- Loans: Many credit unions offer car loans, mortgages, and personal loans, just like a bank. They may offer faster approvals, lower fees, and lower interest rates, so it’s worth checking out.
How is a Credit Union Different from a Bank?
Credit unions and banks operate similarly except for their business structure. Banks are for-profit, and credit unions are not-for-profit.
Banks operate with the shareholders in mind, and credit unions operate with the members in mind.
Credit unions take the money they have and put it back into the members’ hands. Banks use the money to keep up the profits and share them with the shareholders.
>> More: Credit Unions vs. Banks
Membership Requirements to Join a Credit Union
Every credit union has different membership requirements, but a common denominator is a group or affiliation you have.
A few examples include:
- You all work for the same employer
- You live in a specific geographic area
- You belong to a specific group or affiliation
Pros and Cons of Credit Unions
- Personalized service – Credit unions work out of one or two branches, usually. All professionals get to know all members. This allows them to provide tailored service for each member rather than a ‘by the book’ service that doesn’t cater to each person’s needs.
- Better interest rates – Most credit unions offer higher APYs on deposit accounts and lower APRs on loans.
- Fewer fees – Most credit unions keep their fees to a minimum to make it more affordable for members to get the financing they need.
- Membership required – Only members may use a credit union. You must be a part of the group or affiliated with a specific organization to join.
- Not as many products – Credit unions offer great products, but the selection is often less than what banks offer.
- Fewer branches – Credit unions often have one branch, making it hard to access your funds.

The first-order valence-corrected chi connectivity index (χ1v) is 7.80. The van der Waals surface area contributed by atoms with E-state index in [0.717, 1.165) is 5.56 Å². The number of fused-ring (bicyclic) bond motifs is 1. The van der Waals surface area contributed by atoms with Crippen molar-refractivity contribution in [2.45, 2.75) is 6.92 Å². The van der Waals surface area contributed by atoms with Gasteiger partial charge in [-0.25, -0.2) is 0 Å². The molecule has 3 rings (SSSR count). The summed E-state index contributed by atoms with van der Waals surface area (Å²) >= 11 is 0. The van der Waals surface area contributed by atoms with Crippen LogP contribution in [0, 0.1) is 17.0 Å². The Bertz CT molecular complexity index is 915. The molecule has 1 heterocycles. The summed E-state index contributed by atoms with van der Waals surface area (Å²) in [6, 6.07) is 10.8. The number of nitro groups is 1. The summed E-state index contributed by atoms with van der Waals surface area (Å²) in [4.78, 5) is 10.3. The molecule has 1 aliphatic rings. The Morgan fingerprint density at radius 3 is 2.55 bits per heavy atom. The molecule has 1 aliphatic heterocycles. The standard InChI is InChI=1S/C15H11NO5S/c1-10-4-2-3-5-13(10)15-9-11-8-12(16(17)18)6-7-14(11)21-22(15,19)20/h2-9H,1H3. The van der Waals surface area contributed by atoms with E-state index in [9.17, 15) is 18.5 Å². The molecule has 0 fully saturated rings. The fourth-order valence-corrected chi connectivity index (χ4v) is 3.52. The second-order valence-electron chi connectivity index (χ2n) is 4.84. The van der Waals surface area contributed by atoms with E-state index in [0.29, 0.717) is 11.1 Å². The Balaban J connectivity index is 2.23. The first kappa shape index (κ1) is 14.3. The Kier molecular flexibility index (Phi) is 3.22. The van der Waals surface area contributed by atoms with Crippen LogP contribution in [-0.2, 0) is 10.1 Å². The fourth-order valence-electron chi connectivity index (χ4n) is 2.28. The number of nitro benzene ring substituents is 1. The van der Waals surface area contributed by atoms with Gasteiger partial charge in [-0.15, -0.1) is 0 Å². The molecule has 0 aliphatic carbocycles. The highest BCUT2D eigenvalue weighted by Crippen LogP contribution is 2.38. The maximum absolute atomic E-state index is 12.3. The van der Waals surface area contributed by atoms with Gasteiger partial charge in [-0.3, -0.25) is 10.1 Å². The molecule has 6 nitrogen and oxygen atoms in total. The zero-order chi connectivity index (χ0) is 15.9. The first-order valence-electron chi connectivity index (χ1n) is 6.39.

>> More: Best Bank Accounts to Open
Credit Union FAQs
Can Anyone Join a Credit Union?
No, you must be a part of the group or affiliation a credit union has, but they are getting more widespread today. For example, you may join a credit union because you live in a specific area or are part of a specific affiliation.
Are Credit Unions Safe?
Yes, like banks credit unions are safe. You can conduct your banking transactions and feel comfortable. Most credit unions do not have advanced technological apps like banks, so most of your transactions are done in person, which may make you feel even safer.
How Are Credit Unions Regulated?
The National Credit Union Administration oversees federally insured credit unions, and each state’s department oversees state insured credit unions.
Are Credit Unions FDIC Insured?
Like banks, credit unions carry insurance, but the National Credit Union Administration insures the accounts rather than FDIC insurance. Like banks, each account is insured up to $250,000.
What is the National Credit Union Administration?
The National Credit Union Administration (NCUA) oversees deposits at federally insured credit unions. They protect the members of the credit union, ensuring that their money is safe.
Are Credit Unions Insured?
Yes, credit unions are insured by the National Credit Union Administration.
Bottom Line: What Is a Credit Union?
A credit union is a member-owned financial institution that looks out for its members. Most people enjoy credit unions for the higher savings rates and lower loan rates and fees.
As a member, you get a say in how the bank operates and the satisfaction of knowing you aren’t paying to keep the shareholders happy since, as a member, you are one of them.